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Big Talent Pool

Phelps may own show, but two with Southland ties stand in way

June 29, 2004|Lisa Dillman | Times Staff Writer

There will be other swimmers in the pool next week in downtown Long Beach besides superstar-on-deck Michael Phelps.

Really.

Some even with Olympic medals already in their possession and world-record notations after their names, going for spots at the U.S. Olympic swimming trials, which start July 7.

And what goes on in the lanes to the right and left of Phelps as he begins his pursuit of legend Mark Spitz's record seven gold medals in one Olympics could be significant. As brilliant and consistent as Phelps has been in the last three years, he has not been unbeatable, most notably in his loss to Ian Crocker in the 100-meter butterfly at last summer's World Championships in Barcelona, Spain.

Two swimmers with Southern California ties also have touched the wall ahead of Phelps, one recently, the other not so recently. Erik Vendt, formerly of USC, beat Phelps in the 400 individual medley at the Janet Evans Invitational two years ago. Then weeks later, Phelps and Vendt both beat the world record in Fort Lauderdale, Fla., with Phelps winning. Since then, Phelps has been busy rewriting his 400 record.

Aaron Peirsol's victories against Phelps carry more significance because of the timing. Peirsol, who grew up in Orange County and went to Newport Harbor High School, beat Phelps twice a few weeks ago at Santa Clara in the 100 and 200 backstroke. Phelps may now be wondering whether he wants to challenge Peirsol, the world-record holder, in the 200.

Peirsol: The Backstroker

Peirsol isn't sweating Phelps' scheduling decision. In fact, he doesn't really sweat much. He turned professional after two years at the University of Texas and was asked about his biggest learning experience in Austin.

"To get an air-conditioned car during the summertime," he said.

His former coach, Dave Salo of the Irvine Novaquatics, said in March that Peirsol had left a message on his answering machine about facing Phelps, to the effect of, bring it on.

"He's been inspired by Mike going after the record," Salo said. "And he's been inspired by Mike's secrecy, as to whether he's going to swim it or not."

Peirsol, who won the silver medal at the 2000 Olympics as a 17-year-old in the 200 backstroke, set the world record in that event in 2002, going 1:55.15. He won the 100 backstroke in 53.61 and the 200 backstroke in 1:55.92, and swam on the winning 400 medley relay at Barcelona.

He admitted that Phelps had pushed him in Santa Clara in late May.

"I probably wouldn't have gone that fast without him there," Peirsol said. "It was great to have him there. It's awfully good for confidence too. He's 0-2 on me, I'm 2-0 on him. He's got that in his head. I have that in mine."

Another rarity is in his head. Peirsol and his younger sister, Hayley, both will be trying to make the Olympic team. In Barcelona last summer, they won medals on the same day, he the gold in the 100 backstroke and she the silver in the 1,500 freestyle. Her best shot is in the 800 freestyle, because the 1,500 is not an Olympic event for women. They had typical sibling battles, according to Peirsol. He told USA Swimming's website that Hayley once called the police on him -- when he was 7 and she was 5. It was a source of amusement to the Peirsols then and remains so.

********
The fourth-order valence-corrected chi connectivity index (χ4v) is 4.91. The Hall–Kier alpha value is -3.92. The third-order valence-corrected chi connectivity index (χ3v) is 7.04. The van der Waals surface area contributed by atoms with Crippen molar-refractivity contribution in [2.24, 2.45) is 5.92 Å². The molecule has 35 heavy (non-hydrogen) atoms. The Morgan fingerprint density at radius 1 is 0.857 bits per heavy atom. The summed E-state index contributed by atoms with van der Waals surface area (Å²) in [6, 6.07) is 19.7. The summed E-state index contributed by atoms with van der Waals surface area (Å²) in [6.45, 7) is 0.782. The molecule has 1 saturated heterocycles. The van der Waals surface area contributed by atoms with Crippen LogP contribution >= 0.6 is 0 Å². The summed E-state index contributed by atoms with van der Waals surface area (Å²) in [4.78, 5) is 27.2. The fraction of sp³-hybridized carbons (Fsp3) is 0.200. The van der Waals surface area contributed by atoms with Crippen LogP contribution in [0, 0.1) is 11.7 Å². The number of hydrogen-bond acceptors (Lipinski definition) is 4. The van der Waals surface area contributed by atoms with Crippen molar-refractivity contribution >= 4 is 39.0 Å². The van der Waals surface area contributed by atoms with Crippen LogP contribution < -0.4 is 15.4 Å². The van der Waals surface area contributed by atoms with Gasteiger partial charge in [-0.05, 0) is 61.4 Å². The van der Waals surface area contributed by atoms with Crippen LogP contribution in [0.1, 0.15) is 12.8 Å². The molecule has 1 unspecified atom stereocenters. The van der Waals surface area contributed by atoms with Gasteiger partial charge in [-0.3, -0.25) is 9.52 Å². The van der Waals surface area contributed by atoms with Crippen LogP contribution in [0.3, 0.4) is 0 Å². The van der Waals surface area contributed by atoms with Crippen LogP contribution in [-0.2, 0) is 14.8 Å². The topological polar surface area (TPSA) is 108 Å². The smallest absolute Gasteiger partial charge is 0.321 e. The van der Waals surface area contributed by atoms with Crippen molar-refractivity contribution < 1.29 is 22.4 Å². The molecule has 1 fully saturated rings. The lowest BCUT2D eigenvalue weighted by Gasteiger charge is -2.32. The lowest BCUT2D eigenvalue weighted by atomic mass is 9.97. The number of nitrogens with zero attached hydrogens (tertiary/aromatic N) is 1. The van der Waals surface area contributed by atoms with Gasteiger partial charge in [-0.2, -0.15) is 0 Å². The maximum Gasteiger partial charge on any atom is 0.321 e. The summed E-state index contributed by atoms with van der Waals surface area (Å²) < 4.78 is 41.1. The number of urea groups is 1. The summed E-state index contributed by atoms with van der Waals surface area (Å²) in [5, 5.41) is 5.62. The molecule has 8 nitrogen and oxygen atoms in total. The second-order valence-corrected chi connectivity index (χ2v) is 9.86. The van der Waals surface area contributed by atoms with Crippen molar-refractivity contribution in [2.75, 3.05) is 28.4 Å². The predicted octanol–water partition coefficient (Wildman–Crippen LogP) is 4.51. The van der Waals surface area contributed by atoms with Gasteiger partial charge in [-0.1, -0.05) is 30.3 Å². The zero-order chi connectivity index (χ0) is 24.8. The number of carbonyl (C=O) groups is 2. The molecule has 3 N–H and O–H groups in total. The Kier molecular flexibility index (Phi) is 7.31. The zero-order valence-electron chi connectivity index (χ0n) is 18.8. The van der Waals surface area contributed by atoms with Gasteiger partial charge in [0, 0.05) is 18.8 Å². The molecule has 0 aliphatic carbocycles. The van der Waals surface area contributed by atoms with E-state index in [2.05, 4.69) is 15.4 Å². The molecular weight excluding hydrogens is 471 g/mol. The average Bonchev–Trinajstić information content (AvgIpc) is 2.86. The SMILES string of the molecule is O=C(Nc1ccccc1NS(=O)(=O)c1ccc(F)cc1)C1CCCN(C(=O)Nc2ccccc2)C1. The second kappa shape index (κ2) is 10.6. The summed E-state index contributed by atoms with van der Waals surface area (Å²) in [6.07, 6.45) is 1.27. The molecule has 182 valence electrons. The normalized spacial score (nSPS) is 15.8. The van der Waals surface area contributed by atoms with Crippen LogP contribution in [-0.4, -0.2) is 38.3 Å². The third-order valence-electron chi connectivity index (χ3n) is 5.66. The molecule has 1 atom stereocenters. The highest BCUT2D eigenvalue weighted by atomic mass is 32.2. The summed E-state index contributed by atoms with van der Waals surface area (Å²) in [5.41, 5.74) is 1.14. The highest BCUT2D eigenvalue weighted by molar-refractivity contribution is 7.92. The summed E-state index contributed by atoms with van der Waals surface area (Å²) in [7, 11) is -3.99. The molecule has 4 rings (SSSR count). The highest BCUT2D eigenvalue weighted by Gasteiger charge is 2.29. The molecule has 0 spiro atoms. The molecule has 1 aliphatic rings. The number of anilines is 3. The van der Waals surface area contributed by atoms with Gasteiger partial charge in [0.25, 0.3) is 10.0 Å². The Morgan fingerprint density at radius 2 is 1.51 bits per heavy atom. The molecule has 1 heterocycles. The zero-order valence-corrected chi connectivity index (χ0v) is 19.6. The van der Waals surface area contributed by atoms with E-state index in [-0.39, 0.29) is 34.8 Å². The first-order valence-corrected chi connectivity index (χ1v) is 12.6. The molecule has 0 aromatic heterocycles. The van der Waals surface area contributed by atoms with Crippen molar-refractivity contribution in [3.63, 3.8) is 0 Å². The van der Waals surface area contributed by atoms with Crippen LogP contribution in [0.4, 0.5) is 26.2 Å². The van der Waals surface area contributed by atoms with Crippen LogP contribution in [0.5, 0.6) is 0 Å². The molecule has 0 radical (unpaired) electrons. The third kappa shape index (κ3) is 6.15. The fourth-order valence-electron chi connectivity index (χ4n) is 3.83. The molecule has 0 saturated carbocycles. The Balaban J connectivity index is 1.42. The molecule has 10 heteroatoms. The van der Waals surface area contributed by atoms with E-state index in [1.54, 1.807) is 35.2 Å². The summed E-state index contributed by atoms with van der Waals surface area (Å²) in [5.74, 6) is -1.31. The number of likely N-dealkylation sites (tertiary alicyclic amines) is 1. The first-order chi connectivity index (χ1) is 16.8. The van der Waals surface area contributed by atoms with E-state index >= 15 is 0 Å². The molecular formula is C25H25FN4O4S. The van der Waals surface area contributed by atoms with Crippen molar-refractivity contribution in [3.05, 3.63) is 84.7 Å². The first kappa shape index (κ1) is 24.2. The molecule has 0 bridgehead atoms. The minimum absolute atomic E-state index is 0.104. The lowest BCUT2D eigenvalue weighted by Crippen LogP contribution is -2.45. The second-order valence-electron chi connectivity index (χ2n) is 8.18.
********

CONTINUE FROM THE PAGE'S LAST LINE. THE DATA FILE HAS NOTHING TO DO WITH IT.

"She was so young at that point, she didn't know the consequences," he said in an interview last week. "My mom was like, 'What did you do?' ... but we always got along really well."

And now?

"It'd be awesome. I'd be happy for her," he said of their both swimming in Athens. "Even if she doesn't, she'll be my little Olympian."

Vendt: The Medley Man

He likes the element of surprise.

Vendt seemed to come out of nowhere at the 2000 trials, when everyone was talking about the duel between Tom Dolan and Tom Wilkens in the 400 individual medley. He finished second at trials behind Dolan and at the Olympics in Sydney.

Now, there is the massive presence of Phelps, as well as Phelps' teammate Kevin Clements. In Vendt's favorite race, the 1,500 freestyle, there is world-record holder Grant Hackett of Australia.

"The way I look at it, in order to win a gold medal, I'm going to have to tackle one or two giants, maybe both," Vendt said. "So that's the role I like. I like the underdog role."

His coach at USC, Mark Schubert, says Vendt has merely scratched the surface of his potential in the individual medley.

"He's just so good in all four strokes, so tough and such a good racer," Schubert said. "It never really dawned on him how good he was until the trials. His breaststroke has continually improved. I think he could probably be a world-class breaststroker if that's what he concentrated on."

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